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Tuesday, October 5, 2010

Feast of St. Francis

Illustrations and statues of St. Francis abound. In most, he’s garbed in his simple Franciscan robe, face in beatific repose, while birds perch on his hands and wild beasts rest tamely near his bare feet. Some of these representations are tacky, but many are lovely, conveying a sense of peaceful co-existence in which both Francis and the animals are reflecting the wonders of an Eden-like moment. For a perfect example of this, take a look at our own stained glass window of Francis.

There are fabulous—if apocryphal—stories about his gift for communicating with animals. One, often depicted in art by portraying him with a wolf, is that in the town of Gubbio a wolf was terrorizing the village, snatching away not only livestock, but people. The enraged townspeople wanted to kill the animal but Francis prevailed upon them to let him talk to the creature first. He went into the woods, and as the wolf charged him, jaws lashing toward him, Francis made the sign of the cross, calling out “Come to me, Brother Wolf. In the name of Christ, I order you not to hurt anyone.” To the shock and relief of Francis’s companion, the wolf obeyed! Francis discovered it was simply doing what hungry wolves do—finding prey—and then explained to the animal that he was killing humans who were made in the image of God, and that he needed to ask forgiveness and make peace with the people of Gubbio. The wolf meekly accompanied Francis back into town, where, after hearing Francis give a moving sermon on God’s powerful love and our need for repentance, the people and wolf made a pact of peace, thereafter they fed the wolf, who lived gently in their midst until dying of old age. It’s that bond between humankind and animals that we celebrate in our other two services today, as we have the blessing of pets.

The only problem I have with these images, visual or in words, is that they drastically undersell this 13th century saint. He started life as the educated son of a well-to-do merchant, but after an illness and military service, he began to question his role in the world. One day, while in a church, he heard Christ saying to him, “Francis, rebuild my falling house.” Francis took the words literally and sold some of his father’s goods to put toward reconstruction of the church building. His dad had a fit and disowned him, and Francis in turn repudiated his father’s wealth, reportedly by stripping off all his luxurious clothes, dumping them in front of his father, and walking away naked!

From that time forward, Francis understood himself to be “wedded to Lady Poverty,” shunning all forms of ownership and devoting himself to serving the poor. He compassionately cared for outcasts suffering from terrible illnesses, worked to rebuild the church by his own labor, and scrounged for his food. Others, moved by his devotion, began to join him in this life of service and renunciation of worldly goods, and several years later the Pope authorized the order of Franciscans…who still exist today, including as a monastic order in the Episcopal Church.

The call of these friars was both to an active engagement in the world AND to an intimate spiritual relationship with Christ. Francis cared for the poorest of God’s children, begging for alms on their behalf; traveled to Egypt to proclaim the gospel, ultimately establishing a relationship between a Muslim sultan and himself that in time resulted in Franciscans becoming the guardians of Christian shrines in the area; and is credited with creating the first living Christmas crèche at which animals joined in worshipping the Holy Child and visitors could experience the Nativity with all their senses. Based on popular conceptions, there can be a sort of romanticism about Francis as a man who spent his days wandering in the woods communing with nature, but nothing could be further from the truth. He freely embraced poverty and the messy, exhausting, demanding work of ministry, and by his witness that led to the Franciscan order, he still has an impact 800 years later.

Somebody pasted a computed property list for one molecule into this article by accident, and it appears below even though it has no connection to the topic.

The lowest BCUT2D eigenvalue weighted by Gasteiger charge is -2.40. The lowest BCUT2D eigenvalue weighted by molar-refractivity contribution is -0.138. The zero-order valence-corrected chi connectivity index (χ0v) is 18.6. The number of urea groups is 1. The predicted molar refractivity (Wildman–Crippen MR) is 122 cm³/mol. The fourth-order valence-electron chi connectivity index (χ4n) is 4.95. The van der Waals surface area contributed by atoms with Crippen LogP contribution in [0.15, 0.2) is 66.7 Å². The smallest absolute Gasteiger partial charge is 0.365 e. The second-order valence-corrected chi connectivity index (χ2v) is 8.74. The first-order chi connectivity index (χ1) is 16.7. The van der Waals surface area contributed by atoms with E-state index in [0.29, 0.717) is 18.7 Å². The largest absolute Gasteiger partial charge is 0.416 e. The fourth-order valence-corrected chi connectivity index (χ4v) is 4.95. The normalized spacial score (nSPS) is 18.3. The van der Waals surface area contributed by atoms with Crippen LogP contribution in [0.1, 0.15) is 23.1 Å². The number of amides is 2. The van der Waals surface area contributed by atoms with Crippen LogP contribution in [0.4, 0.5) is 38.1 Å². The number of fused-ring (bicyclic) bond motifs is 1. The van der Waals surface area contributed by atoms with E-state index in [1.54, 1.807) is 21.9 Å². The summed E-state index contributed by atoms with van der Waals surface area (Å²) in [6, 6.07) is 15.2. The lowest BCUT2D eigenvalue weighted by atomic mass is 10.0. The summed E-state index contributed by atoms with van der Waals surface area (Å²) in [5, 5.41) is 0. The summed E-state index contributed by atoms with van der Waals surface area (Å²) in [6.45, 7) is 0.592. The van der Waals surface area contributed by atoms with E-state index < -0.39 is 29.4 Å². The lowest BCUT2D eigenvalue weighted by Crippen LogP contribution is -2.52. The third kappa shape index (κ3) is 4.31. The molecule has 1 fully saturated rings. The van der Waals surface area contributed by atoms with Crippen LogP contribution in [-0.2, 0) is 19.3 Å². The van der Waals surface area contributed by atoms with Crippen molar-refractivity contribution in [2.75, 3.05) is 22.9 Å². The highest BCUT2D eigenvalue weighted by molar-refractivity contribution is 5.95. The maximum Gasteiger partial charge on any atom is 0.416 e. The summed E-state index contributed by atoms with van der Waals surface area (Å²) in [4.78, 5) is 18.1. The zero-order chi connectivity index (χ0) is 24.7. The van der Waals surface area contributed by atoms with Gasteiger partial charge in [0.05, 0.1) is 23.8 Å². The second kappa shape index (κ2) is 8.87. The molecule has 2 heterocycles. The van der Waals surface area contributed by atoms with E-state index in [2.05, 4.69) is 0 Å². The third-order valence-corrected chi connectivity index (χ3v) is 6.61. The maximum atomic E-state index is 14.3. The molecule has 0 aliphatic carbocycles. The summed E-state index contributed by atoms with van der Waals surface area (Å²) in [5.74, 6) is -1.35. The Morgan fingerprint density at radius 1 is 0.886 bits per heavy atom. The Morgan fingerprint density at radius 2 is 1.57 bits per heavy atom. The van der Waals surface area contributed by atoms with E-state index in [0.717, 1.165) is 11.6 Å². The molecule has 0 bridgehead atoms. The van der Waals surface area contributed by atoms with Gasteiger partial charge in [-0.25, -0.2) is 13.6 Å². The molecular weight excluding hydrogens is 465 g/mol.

When Jesus tells us to leave everything behind and follow him, I want to take it sort of metaphorically, maybe make myself a little bit uncomfortable at times, perhaps let go of a lot of my emotional baggage and presuppositions, but not anything too extreme. Francis took him literally and gave it all up, everything, with a determination that belies the gracious beauty of a stained glass window or statue. It’s so easy for us to be lulled into a comfortable Christianity. The communion of saints, including Francis, is here not just to provide us with a faith family tree, but to speak to us, to challenge us, to inspire us, to call us to new depths of faith in action. In the words attributed to him:

Lord, make me an instrument of your peace.
Where there is hatred, let me sow love;
where there is injury, pardon;
where there is doubt, faith;
where there is despair, hope;
where there is darkness, light;
where there is sadness, joy.
O Divine Master, grant that I may not so much seek to be consoled as to console;
to be understood as to understand;
to be loved as to love.
For it is in giving that we receive;
it is in pardoning that we are pardoned;
and it is in dying that we are born to eternal life. Amen.

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